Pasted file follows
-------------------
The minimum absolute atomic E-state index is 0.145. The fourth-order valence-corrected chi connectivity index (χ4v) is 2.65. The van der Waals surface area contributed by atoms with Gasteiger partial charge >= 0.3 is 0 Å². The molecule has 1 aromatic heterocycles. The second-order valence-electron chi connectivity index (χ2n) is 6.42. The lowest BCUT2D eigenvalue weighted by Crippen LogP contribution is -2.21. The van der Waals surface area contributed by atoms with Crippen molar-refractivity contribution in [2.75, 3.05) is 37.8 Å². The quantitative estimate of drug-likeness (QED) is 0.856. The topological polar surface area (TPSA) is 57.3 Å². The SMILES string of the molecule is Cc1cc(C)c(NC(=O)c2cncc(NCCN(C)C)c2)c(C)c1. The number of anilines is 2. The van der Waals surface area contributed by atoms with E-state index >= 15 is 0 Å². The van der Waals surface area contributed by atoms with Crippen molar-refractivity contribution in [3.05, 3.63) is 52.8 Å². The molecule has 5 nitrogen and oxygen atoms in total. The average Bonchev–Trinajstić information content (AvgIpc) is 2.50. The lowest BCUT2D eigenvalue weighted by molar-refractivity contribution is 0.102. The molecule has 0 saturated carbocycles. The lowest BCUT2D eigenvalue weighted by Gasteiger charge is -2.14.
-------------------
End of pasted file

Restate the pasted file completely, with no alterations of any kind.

The minimum absolute atomic E-state index is 0.145. The fourth-order valence-corrected chi connectivity index (χ4v) is 2.65. The van der Waals surface area contributed by atoms with Gasteiger partial charge >= 0.3 is 0 Å². The molecule has 1 aromatic heterocycles. The second-order valence-electron chi connectivity index (χ2n) is 6.42. The lowest BCUT2D eigenvalue weighted by Crippen LogP contribution is -2.21. The van der Waals surface area contributed by atoms with Crippen molar-refractivity contribution in [2.75, 3.05) is 37.8 Å². The quantitative estimate of drug-likeness (QED) is 0.856. The topological polar surface area (TPSA) is 57.3 Å². The SMILES string of the molecule is Cc1cc(C)c(NC(=O)c2cncc(NCCN(C)C)c2)c(C)c1. The number of anilines is 2. The van der Waals surface area contributed by atoms with E-state index >= 15 is 0 Å². The van der Waals surface area contributed by atoms with Crippen molar-refractivity contribution in [3.05, 3.63) is 52.8 Å². The molecule has 5 nitrogen and oxygen atoms in total. The average Bonchev–Trinajstić information content (AvgIpc) is 2.50. The lowest BCUT2D eigenvalue weighted by molar-refractivity contribution is 0.102. The molecule has 0 saturated carbocycles. The lowest BCUT2D eigenvalue weighted by Gasteiger charge is -2.14.